Research shows that even five minutes with an animal can decrease our level of cortisol. In fact, one study found that just six weeks after getting a dog, people had significantly lower levels of the stress hormone cortisol.

A study found that people working on a stressful task experienced significantly less stress when their pets were with them than when a spouse, family member, or close friend was nearby. A pet, especially a dog, helps people reduce their perceived stress compared with people without pets. Additionally, pets in the workplace buffer the impact of stress during the workday than their owners.

A study of women showed that significantly lower cortisol levels were present when participants interacted with dogs. It might take even only ten minutes of stroking a pet to reduce the cortisol. Therefore, pets are our best de-stress boosts!



7. Pets' Power for Better Sleep


Pets as Help against Insomnia

Pets can also help reduce anxiety and insomnia. One study found that people with insomnia who spent time with therapy dogs had significantly lower levels of anxiety and insomnia compared to those who didn't interact with dogs. Another study found that dog owners were more likely to get a good night's sleep than non-dog owners. And, dog owners were less likely to experience nightmares or night terrors.


Pets in the Bedroom

Many people who sleep with their pets report feeling calmer and more secure when they sleep, which leads to improved sleep quality. One study found that people who slept with their dogs had lower levels of the stress hormone cortisol and felt more relaxed than those who didn't sleep with their dogs.

According to a recent study, over half of the pet owners allow their furry friends to sleep in the bedroom. Of those, 41% said they actually slept better and felt less disturbed. The best nights of sleep were had when pets were in the room but not on the bed.


Do you feel more comfortable sleeping in the same bed as your spouse? Think again because cats in the bed aid sleep better than your partner; this is especially true for women. What's the reason for this? Cats enjoy snuggling with their humans.


More Information About How Pets Help Humans


Looking for more amazing information on how pets can help humans? Then take a look at my award-winning book Your Pet, Your Pill®. 101 Inspirational Stories About How Pets Lead You to a Happy, Healthy and Successful Life details lots of information about the benefits of pets for humans for our health, happiness, and even success.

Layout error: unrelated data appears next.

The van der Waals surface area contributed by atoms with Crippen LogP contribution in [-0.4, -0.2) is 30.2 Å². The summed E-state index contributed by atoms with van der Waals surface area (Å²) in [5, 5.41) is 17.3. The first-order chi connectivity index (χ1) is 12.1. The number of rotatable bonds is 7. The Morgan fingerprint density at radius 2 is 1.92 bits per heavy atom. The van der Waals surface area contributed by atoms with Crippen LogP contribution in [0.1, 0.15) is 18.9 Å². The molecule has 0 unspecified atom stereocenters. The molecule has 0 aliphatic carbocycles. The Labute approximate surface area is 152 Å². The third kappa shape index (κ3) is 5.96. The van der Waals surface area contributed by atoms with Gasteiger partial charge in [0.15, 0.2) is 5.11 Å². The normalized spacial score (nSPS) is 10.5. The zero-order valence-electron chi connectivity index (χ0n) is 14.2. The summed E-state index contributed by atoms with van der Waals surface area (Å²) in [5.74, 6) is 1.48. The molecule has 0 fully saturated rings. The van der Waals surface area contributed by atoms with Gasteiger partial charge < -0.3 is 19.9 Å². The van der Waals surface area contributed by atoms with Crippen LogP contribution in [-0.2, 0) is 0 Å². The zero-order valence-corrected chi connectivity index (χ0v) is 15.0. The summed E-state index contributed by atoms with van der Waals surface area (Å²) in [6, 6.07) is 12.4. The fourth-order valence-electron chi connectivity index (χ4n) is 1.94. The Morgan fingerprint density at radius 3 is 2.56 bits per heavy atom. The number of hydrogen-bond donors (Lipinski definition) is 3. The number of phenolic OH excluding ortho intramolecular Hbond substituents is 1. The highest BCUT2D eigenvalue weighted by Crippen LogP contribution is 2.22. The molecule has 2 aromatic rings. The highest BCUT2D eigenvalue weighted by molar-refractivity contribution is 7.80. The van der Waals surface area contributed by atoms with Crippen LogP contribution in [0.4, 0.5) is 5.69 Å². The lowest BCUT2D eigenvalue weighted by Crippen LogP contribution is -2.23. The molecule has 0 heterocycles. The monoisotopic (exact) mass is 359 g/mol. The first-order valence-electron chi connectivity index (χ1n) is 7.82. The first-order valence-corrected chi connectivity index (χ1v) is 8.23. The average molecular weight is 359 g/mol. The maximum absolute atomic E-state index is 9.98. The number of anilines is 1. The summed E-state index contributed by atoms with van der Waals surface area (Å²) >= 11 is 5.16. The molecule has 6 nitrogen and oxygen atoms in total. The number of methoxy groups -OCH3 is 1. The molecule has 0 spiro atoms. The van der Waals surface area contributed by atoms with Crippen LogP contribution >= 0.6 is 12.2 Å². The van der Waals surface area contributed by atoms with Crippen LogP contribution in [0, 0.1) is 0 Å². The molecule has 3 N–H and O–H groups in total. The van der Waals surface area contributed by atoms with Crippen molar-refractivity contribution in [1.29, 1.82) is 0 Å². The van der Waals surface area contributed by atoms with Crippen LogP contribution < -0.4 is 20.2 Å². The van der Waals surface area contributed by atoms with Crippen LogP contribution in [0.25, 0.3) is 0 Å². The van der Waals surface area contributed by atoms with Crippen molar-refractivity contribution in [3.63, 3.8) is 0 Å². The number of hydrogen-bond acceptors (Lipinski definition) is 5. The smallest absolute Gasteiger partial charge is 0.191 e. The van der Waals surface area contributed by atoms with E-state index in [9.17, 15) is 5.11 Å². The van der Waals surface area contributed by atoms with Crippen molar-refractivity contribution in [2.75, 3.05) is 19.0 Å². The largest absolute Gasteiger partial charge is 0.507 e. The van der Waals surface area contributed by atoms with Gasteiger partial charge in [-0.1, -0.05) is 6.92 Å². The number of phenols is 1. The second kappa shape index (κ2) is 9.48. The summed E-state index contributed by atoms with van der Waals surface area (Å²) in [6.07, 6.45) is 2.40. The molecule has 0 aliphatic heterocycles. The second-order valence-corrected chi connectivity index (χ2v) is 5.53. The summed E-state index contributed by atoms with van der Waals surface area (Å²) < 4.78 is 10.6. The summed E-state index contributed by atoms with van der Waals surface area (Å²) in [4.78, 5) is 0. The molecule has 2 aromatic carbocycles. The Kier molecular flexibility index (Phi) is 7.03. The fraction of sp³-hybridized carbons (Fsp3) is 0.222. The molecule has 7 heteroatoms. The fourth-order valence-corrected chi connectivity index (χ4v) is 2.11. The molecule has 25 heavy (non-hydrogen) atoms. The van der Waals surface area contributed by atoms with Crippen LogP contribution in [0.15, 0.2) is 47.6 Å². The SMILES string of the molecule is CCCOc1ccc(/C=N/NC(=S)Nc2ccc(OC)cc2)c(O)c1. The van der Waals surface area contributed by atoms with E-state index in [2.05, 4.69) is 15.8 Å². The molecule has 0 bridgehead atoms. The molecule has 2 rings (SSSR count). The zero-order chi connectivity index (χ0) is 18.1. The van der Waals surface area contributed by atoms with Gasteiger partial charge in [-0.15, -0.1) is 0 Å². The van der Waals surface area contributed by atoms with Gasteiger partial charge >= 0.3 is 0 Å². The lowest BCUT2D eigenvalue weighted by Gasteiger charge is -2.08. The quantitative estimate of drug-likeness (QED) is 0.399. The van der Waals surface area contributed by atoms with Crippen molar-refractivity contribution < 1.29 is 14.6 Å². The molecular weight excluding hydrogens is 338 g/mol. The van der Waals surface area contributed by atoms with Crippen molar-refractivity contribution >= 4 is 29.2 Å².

Whether in lockdown or not, pets improve our physical and mental well-being to a tremendous extent.

It is no surprise that people who own pets tend to have lower blood pressure and longer lifespans, on average, than those who do not. Owning a pet can decrease anxiety, ease loneliness, encourage exercise and improve your overall mental well-being. Pets provide us with companionship, which has been linked with mental health benefits like decreased anxiety and depression, as well as increased self-esteem and feelings of social support.

Why spend money on expensive wellness treatments that just last one hour or a day? Our pets are not just our best friends and companions, they are also our best wellness retreats for life!



Dr. Margit is a Certified Mental Health Coach specializing in Inner Dynamics, Professional Certified Coach by the International Coaching Federation ICF, Master Life Coach, NLP Master, Certified Mindfulness Practitioner, award-winning author, sought-after speaker, and falcon doctor.

She's passionate about helping businesswomen with childhood parental mental illness trauma by supporting them by "Making peace with your past" online course with private coaching sessions and creating a new positive, empowered, resilient, and authentic YOU in three months.

Dr. Margit hosts a free biweekly mindfulness and meditation group called "Peaceful Mind Group" that is delivered virtual via zoom.

Dr. Margit believes that coaching with pets and horses opens the way to a new kind of empowerment and healing. Her award-winning and inspirational book Your Pet, Your Pill™: 101 Inspirational Stories About How Pets Lead You to a Happy, Healthy and Successful Life enchants, motivates, enlightens, and fascinates the readers with stories full of inspiration and positivity. 

 Find out more on www.coachformentalhealth.com and www.margitmuller.com


Dr. Margit's books

Your Pet, Your Pill®. 101 Inspirational Stories About How Pets Lead You to a Happy, Healthy and Successful Life

Your Pet, Your Pill® Workbook. A Self-Discovery Guide About How Pets Lead You to a Happy, Healthy and Successful Life

Practical Handbook of Falcon Husbandry and Medicine

Modern Veterinary Practice Management. A Systematic Approach to Creating and Operating a Successful Veterinary Practice